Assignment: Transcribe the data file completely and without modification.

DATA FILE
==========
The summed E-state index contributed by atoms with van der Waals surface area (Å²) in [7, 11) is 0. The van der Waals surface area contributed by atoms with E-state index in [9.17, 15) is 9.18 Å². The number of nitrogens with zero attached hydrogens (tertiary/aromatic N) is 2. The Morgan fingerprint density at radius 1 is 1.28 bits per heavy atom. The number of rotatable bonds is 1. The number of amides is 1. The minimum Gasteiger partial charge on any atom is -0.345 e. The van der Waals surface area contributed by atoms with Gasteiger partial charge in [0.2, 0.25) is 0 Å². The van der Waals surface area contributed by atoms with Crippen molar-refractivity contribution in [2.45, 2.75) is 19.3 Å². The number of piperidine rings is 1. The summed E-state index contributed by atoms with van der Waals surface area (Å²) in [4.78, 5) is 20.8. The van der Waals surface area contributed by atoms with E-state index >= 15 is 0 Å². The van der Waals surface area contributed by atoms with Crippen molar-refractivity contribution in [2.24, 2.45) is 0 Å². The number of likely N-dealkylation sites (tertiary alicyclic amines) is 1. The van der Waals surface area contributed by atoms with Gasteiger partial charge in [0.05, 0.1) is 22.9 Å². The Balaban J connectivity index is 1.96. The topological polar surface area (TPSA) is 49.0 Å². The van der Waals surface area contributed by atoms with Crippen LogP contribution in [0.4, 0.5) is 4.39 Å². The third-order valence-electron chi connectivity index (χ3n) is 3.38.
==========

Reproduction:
The summed E-state index contributed by atoms with van der Waals surface area (Å²) in [7, 11) is 0. The van der Waals surface area contributed by atoms with E-state index in [9.17, 15) is 9.18 Å². The number of nitrogens with zero attached hydrogens (tertiary/aromatic N) is 2. The Morgan fingerprint density at radius 1 is 1.28 bits per heavy atom. The number of rotatable bonds is 1. The number of amides is 1. The minimum Gasteiger partial charge on any atom is -0.345 e. The van der Waals surface area contributed by atoms with Gasteiger partial charge in [0.2, 0.25) is 0 Å². The van der Waals surface area contributed by atoms with Crippen molar-refractivity contribution in [2.45, 2.75) is 19.3 Å². The number of piperidine rings is 1. The summed E-state index contributed by atoms with van der Waals surface area (Å²) in [4.78, 5) is 20.8. The van der Waals surface area contributed by atoms with E-state index >= 15 is 0 Å². The van der Waals surface area contributed by atoms with Crippen molar-refractivity contribution in [2.24, 2.45) is 0 Å². The number of likely N-dealkylation sites (tertiary alicyclic amines) is 1. The van der Waals surface area contributed by atoms with Gasteiger partial charge in [0.05, 0.1) is 22.9 Å². The Balaban J connectivity index is 1.96. The topological polar surface area (TPSA) is 49.0 Å². The van der Waals surface area contributed by atoms with Crippen LogP contribution in [0.4, 0.5) is 4.39 Å². The third-order valence-electron chi connectivity index (χ3n) is 3.38.